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MACK & MABEL, PART II: "Look What Happened to Mabel"

Since there was a lot of response on various fronts for the Mack & Mabel column I posted last week, it felt like a few more thoughts on the production history of this diamond in the rough would be welcome. If you didn't read Part I, here's the link:

https://www.wix.com/dashboard/a66f49a4-f477-4e38-a12c-286ccf0c7fbc/app/61f33d50-3002-4882-ae86-d319c1a249ab?referralInfo=sidebar

Now let's begin at the beginning: what was derivation of the show as a musical and whose idea was it?

Leonard Spigelgass was a successful Hollywood screenwriter in the 1940s and ’50s, with such films as I Was a Male War Bride to his credit. With beginner’s luck, his first play, A Majority of One, was a big Broadway hit in 1959. He was fortunate to have found the right actress for the part, Gertrude Berg, known primarily to audiences at that time as the beloved Molly Goldberg, a role audiences adored her in and that she played consecutively for twenty-five years on radio, and then TV. Spigelgass then wrote his next play, Dear Me the Sky Is Falling, strictly as a Berg vehicle, and found himself with another hit. After that, his next few shows opened and closed quickly and, with his film career on the wane, semi-retired.

But in 1971, Spigelgass had an idea for a musical based on the silent screen teaming of the director Mack Sennett, and his favorite leading lady, Mabel Normand. He got a friend interested; Edwin Lester, the longtime impresario of the Los Angeles Civic Light Opera. Lester had produced many grand musicals over the years (he founded the LACLO in 1938) and had already moved a few successfully to Broadway, including Song of Norway and Kismet. When no less a theatre superstar than Jerry Herman warmed to writing the score for Mack & Mabel, everyone was excited at its prospects. "It was a composer's dream," Herman said in a 1974 New York Magazine. "A poignant love story set against pies, cops and craziness."

But this initial collaboration proved difficult and with Herman's urging, his friend Michael Stewart, one of Broadway's major librettists, came in to work on the book. Stewart liked it, but didn't like working with Spigelgass (who would be relegated to the credit of "Based on an idea by Leonard Spigelgass" on all future productions). With his departure, so went Edwin Lester, and Stewart turned to Joe Kipness, a "colorful" New York theatre producer to come in and take over. With a couple of genuine hits to his credit (as well as a couple of one-night flops), Kipness wasn't all that different than the average producer, save for his alleged ties to the mob. More than alleged, actually (and something probably best saved for another column entirely).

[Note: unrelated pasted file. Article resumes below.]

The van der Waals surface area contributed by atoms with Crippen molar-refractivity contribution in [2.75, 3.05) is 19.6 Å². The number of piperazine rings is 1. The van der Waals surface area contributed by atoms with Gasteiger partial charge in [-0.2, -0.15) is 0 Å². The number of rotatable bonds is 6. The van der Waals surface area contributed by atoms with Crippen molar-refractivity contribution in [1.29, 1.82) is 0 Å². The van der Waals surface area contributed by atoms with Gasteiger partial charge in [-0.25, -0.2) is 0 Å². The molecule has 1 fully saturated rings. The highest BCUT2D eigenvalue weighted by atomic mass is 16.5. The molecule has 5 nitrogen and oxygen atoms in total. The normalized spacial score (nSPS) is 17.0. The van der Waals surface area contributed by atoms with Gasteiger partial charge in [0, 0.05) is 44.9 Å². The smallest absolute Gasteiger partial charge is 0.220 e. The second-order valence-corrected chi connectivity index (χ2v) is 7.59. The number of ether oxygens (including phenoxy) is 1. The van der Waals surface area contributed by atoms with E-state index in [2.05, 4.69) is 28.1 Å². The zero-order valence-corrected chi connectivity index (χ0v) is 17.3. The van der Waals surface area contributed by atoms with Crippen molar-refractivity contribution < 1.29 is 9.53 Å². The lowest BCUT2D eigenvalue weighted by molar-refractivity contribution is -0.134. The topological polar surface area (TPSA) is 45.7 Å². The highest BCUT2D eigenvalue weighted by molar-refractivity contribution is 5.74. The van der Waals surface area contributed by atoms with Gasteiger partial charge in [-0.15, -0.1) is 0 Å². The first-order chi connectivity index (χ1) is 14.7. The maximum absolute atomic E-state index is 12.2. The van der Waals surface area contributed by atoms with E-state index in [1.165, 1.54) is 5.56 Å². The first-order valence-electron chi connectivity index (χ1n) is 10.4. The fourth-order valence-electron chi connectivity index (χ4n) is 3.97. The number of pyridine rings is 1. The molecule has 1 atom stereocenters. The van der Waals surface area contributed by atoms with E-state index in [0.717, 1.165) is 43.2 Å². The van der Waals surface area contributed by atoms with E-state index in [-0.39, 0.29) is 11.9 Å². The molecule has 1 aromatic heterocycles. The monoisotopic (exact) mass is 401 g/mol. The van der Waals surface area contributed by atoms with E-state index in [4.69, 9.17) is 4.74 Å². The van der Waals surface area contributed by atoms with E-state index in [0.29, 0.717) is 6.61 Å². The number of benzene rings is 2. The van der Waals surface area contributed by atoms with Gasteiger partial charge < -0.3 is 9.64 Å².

Eventually, Kipness exited the project and David Merrick entered. Though no longer in his hey day as the most prolific producer on Broadway, Merrick was still a force to be reckoned with. It wasn't long before he hired Gower Champion to direct and choreograph, and now the five men who had made Hello, Dolly! the biggest hit of the 1960s, were a team once again, hoping for another miracle. But was Champion really the right director for the project? Well, in some ways yes, and in some ways no.

Jerry Herman, Gower Champion, Lisa Kirk (who played Lottie Ames) and Robert Preston

in a press photo for Mack & Mabel (1974).

Champion had a reputation for being notoriously difficult and hadn’t developed a sizable hit on his own since I Do! I Do! in 1966. Just prior to Mack & Mabel, he had been called in to save an out of town musical in trouble, taking over the direction from a faltering John Gielgud. Single-handedly, Champion raised his status by managing to turn the old 1919 musical Irene into a triumphant (and belated Broadway debut) for Debbie Reynolds. But then, once signed for Mack & Mabel, Champion's penchant for changing his mind had him second-guessing himself with abandon. No more so than in casting the role of Mabel.

After seeing a number of name actresses (as well as unknowns), Penny Fuller had floated to the top of the list. A Tony nominee for her Eve Harrington in Applause, she boasted substantial credits as a dramatic actress as well. But Champion also had his eye on Marcia Rodd, who had slowly come up through the ranks in Off-Broadway musicals (The Mad Show, Your Own Thing), and had scored with her hilarious turn in Neil Simon's Last of the Red Hot Lovers. Having just come off her first Broadway musical that featured her name over the title, a short-lived Nancy Ford-Gretchen Cryer collaboration called Shelter, Rodd won out. The role was hers.